Mustangs V

I can’t believe it’s been seven weeks, almost two months! The big questions now are “exactly how old is Cavalry?” and “when is Cody’s foal due?”

Typically, mares aren’t bred immediately after foaling, but physically it’s possible; it’s called “foaling heat,” and occurs within a week or so of a foal’s birth. The gestation period for horses is about 11 months, so two foals from the same dam could be just eleven or eleven and a half months apart in age.

A friend and I tried to “age” Cav by looking at pictures of her foals and of him. Hers are reportedly turning eight months old today, February 1st. I’m sure he’s not any younger than that; but I’m putting him at nine months based on—wait for it—his tail, of all things. Compared to her foals, his is longer and more “horsey” than a foal’s tail would be.

If he’s nine months old, then Cody could foal within two months, or around April 1st. If he’s only eight months old, then foaling time will be around May 1st.

But, here’s the thing: looking at his teeth a few weeks ago, I’m not sure if I saw the third set of baby teeth or not. For obvious reasons, it was a really quick look! But yesterday, with the aid of a very large carrot, I got a much better look, and the third set is most definitely there and looks more like a set of yearling teeth.

And that means that every morning, I count how many horses are in the pasture . . .

Now, originally, I’d pegged Cody’s due date at April 20th, then revised to May 20th based on the discussion with my friend. Cody’s size, however, makes me think it might be sooner that both those dates.

I can’t really use the size of her bag, because Cav is still nursing a couple times a day for maybe a minute at a stretch. However, other signs, like her tail taking its time to lower after she raises it and the muscles on her rump becoming looser, are there.

I think.

I may be overthinking the entire thing. Maybe.

What I really think is that I better keep counting horses every morning . . .









Mustangs, Part IV

My mustangs have been home now for a month and five days. They seem to like it here, they’ve never acted crazy, never tested the fence; farm noises don’t bother them, although the first couple times they heard an engine start up, they’d stop to listen . . . now they’d don’t even flick an ear.

Both have finished the first round of de-worming. I used pellets instead of paste, for obvious reasons, and also for obvious reasons it necessitated getting them used to grain. That part they have down pat!

Unfortunately, we’ve had some nasty weather: ice and subzero temps, thankfully not at the same time. And rain. Good grief. More coming tonight, and the pasture is only starting to dry out from the last monsoon.

Cody is still wary of me. When I open the cross-fence gate, she’ll come close, then bolt through. But I’m happy to report that she’s got that down to a fast walk this week! She, like Cav, has discovered that buckets hold good things, and when she sees one she starts a single-minded walk towards me, ears up.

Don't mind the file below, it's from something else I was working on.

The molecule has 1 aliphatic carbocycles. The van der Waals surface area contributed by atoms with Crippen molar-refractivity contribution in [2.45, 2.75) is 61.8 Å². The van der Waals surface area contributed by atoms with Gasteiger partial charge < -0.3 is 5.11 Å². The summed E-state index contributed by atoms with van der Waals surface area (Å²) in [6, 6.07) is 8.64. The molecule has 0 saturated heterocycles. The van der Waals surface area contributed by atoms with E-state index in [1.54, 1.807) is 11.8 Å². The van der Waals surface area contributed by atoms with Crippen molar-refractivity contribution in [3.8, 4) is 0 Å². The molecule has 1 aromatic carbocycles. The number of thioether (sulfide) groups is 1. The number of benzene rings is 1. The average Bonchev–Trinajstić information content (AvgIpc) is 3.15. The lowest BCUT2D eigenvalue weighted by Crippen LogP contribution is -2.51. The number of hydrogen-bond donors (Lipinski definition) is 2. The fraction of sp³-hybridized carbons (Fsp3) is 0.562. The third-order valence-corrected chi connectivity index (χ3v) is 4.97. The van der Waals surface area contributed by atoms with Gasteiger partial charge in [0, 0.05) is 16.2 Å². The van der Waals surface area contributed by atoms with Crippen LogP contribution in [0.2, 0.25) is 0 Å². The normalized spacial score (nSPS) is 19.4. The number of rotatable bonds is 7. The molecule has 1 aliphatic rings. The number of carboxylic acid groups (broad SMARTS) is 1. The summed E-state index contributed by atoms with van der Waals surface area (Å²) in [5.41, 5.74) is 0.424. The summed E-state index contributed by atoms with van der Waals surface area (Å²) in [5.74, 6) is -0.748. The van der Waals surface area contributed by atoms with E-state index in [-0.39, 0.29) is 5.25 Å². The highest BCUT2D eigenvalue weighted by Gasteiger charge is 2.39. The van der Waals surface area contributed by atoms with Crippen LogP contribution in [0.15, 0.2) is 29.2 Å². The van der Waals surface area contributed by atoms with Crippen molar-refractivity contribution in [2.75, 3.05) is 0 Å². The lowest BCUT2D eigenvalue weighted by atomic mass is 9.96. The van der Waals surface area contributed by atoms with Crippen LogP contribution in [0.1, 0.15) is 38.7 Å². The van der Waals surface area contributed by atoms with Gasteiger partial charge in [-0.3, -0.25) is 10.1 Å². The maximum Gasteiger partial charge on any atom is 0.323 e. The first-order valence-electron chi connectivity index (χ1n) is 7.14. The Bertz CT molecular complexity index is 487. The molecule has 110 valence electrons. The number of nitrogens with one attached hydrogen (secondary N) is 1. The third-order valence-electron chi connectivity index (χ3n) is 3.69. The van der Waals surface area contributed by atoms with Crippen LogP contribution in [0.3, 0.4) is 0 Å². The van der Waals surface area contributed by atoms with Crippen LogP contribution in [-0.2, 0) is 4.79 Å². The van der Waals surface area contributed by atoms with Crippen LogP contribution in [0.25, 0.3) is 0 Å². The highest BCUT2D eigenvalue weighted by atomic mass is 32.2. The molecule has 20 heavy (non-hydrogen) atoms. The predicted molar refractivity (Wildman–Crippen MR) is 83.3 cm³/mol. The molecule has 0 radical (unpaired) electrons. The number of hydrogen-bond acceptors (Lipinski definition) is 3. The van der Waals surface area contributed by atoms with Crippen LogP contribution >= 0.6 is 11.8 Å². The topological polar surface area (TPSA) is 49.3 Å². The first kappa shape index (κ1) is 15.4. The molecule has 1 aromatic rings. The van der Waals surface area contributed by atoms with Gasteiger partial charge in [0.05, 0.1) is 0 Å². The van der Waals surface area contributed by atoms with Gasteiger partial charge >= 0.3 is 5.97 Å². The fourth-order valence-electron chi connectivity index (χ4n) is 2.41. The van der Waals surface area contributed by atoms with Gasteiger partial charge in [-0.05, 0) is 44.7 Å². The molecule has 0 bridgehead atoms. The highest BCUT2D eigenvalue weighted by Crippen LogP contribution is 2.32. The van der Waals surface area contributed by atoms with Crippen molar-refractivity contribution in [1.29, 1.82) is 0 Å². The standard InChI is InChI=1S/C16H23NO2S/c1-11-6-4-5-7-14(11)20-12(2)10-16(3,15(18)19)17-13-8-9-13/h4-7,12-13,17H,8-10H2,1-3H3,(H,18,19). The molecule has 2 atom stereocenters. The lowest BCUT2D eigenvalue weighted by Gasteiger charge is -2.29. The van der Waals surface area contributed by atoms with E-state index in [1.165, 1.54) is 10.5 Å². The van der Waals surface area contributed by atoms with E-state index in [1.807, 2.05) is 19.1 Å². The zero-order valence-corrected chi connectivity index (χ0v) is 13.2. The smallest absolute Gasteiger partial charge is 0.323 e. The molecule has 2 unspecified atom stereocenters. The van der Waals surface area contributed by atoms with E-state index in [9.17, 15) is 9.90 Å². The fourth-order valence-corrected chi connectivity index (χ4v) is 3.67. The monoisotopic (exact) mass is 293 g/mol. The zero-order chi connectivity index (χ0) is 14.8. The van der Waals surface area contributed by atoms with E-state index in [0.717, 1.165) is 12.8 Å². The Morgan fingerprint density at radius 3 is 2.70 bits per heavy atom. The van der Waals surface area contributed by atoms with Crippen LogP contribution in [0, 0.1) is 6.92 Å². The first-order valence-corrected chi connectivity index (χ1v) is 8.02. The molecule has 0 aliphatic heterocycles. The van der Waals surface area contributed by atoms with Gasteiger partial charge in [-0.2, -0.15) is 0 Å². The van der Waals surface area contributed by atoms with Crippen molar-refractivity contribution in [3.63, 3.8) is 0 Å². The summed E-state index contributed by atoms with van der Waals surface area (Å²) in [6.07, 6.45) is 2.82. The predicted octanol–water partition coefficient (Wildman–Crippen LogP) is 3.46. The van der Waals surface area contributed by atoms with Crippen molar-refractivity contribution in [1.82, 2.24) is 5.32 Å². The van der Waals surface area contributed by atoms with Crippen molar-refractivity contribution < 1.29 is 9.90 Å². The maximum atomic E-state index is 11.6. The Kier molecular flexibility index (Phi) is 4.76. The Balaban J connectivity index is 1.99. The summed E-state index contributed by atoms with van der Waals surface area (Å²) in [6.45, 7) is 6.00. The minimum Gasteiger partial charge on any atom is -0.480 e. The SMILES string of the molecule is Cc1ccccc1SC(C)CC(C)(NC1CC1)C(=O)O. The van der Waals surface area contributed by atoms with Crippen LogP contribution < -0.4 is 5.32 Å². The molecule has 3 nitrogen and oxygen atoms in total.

She will not, however, eat while I hold the bucket. I have to set it down and move, oh, three feet away now. It used to be a good ten feet, so there’s progress. And she doesn’t move away from me while I’m out in the pasture, unless, of course, I cross that mysterious three-foot line. But she’ll answer my whistle!

Chestnut, our visiting horse, is presenting a bit of a problem. I’m not sure if she’ll be staying. Oh, she’s helped “teach” Cody and Cav that I’m not a threat, and they see her getting scratches and treats. I do believe that helped. The problem, though, is that Chestnut is territorial when it comes to food—hers or anyone else’s—as well as attention. It’s difficult to feed and to work with the mustangs.

And Chestnut is around seven years old, not worked with much, is rude and pushy, and never been saddled. She tends to nip on occasion, looking for treats, and tosses her head quite a lot. Not sure I’m up for getting rid of bad habits before starting on good ones. I might be too old for this. And too breakable . . .

That said, she is entertaining. Today, while I had the ATV in the pasture, she checked out the milk crate strapped on the back. Tried to eat my gloves. Slobbered on the seat. Then she simply took off the seat. I turned around to see it hanging from her mouth . . .

So we’ll see how it goes . . .

Cav is coming along nicely. Poor thing was so pitiful in the ice storm, but he’s finally dry and fluffy again. I’ve been able to run my hands and a cloth all the way from his face to his rump, and down his left foreleg. Most of the time, he’s distracted by the bucket, but not always. He responds pretty well to pressure to move him a step sideways or to back up a bit, not completely docile, but as you’d expect and want a mustang to behave—with just a touch of attitude that says, “Okay, I’ll do this, but only because I want to at this moment.” He will learn, though, that he’ll want what I want . . . eventually.

He likes to be scratched under his jaw, and he tolerates my rubbing his ears and playing with his forelock. And now that he’s wormed and getting plenty of food, he likes to run and buck when he’s in the south section—often with Aunt Chestnut!

Today he was introduced briefly to a lead rope—I held it and let him smell it and play with it. Had it in his mouth a few times, but since it wasn’t food, he wasn’t too impressed. I rubbed it on his nose a bit and let it dangle and move a little. He was also interested in the curry comb, and I was able to brush him just a little, until I hit a ticklish spot. Apparently he has several of those!

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